19
February
2008
|
04:54 PM
America/Los_Angeles

Newswatch 2.19.08: MSFT to YHOO: This is war!

Forget housing woes, HP results forestall recession

[Bloomberg] ``Their guidance was much more bullish than we thought it would be, particularly with what we've seen out of Cisco,'' Pacific Crest Securities' Brent Bracelin said in an interview. ``Their outlook suggests that things aren't as bad as people thought.''

MSFT will launch proxy fight for YHOO

[NYT] The move, expected to cost about $20 million to $30 million, was Microsoft’s alternative to raising its $44.6 billion bid and is seen as a less expensive way to put pressure on Yahoo’s board. Yahoo rejected Microsoft’s original offer as undervalued.

30 years after Betamax, Sony wins a format war

[NYT] The format battle often drew yawns from analysts and consumers, however. Many believe that the new disc format will be leap-frogged quickly by Internet-based movie downloads, just as music discs have been increasingly replaced by digital files.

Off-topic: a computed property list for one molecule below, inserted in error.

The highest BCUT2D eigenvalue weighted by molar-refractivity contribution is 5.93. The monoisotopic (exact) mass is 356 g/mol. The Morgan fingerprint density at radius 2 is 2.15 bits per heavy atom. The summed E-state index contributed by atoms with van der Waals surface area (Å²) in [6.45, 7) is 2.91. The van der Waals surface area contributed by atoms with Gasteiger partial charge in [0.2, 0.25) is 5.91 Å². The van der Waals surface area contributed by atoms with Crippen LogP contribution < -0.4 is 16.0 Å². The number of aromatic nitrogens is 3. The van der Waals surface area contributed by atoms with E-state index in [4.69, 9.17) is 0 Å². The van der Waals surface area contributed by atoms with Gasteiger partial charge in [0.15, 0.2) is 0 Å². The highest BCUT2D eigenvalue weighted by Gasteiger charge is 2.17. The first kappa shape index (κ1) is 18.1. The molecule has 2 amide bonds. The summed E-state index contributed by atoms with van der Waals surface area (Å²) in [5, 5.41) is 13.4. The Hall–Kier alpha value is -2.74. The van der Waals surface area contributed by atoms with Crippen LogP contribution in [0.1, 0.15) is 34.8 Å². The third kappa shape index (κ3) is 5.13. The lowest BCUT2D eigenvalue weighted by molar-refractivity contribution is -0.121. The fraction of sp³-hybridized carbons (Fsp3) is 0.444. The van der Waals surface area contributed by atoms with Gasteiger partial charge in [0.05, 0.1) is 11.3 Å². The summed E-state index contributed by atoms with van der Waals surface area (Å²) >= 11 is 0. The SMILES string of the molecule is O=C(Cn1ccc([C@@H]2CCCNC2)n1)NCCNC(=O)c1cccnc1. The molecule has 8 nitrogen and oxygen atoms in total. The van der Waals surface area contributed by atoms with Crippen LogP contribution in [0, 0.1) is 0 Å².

Judge orders WikiLeaks offline, then backs off

[ZDNet] It seems that WikiLeaks lawyers were able to convince the judge that something was amiss here, because the second order, a TRO, provides WikiLeaks an opportunity to answer (by Feb. 20) and JB to respond to that answer (by Feb. 26.) One question is whether JB lied about there being a stipulation for WikiLeaks to go offline, since WL compained so vociferously about it and the order was so quickly amended.

Supremes reject ALCU appeal in wiretap case

[AP] "It's very disturbing that the president's actions will go unremarked upon by the court," said Jameel Jaffer, director of the ACLU's national security project. "In our view, it shouldn't be left to executive branch officials alone to determine the limits."

CrackerJack to include iPod Shuffle as prize

[Macworld] At just $49, the iPod shuffle is the most affordable iPod ever,” said Greg Joswiak, Apple’s vice president of Worldwide iPod Product Marketing. “The new 2GB model lets music lovers bring even more songs everywhere they go in the impossibly small iPod shuffle.”

Will students choose free MSFT over free open source?

[InfoWeek] "We want to do everything we can to equip a new generation of technology leaders with the knowledge and tools they need to harness the magic of software to improve lives, solve problems, and catalyze economic growth," Microsoft chairman Bill Gates said in a statement. (Hmm, don't they already have that?)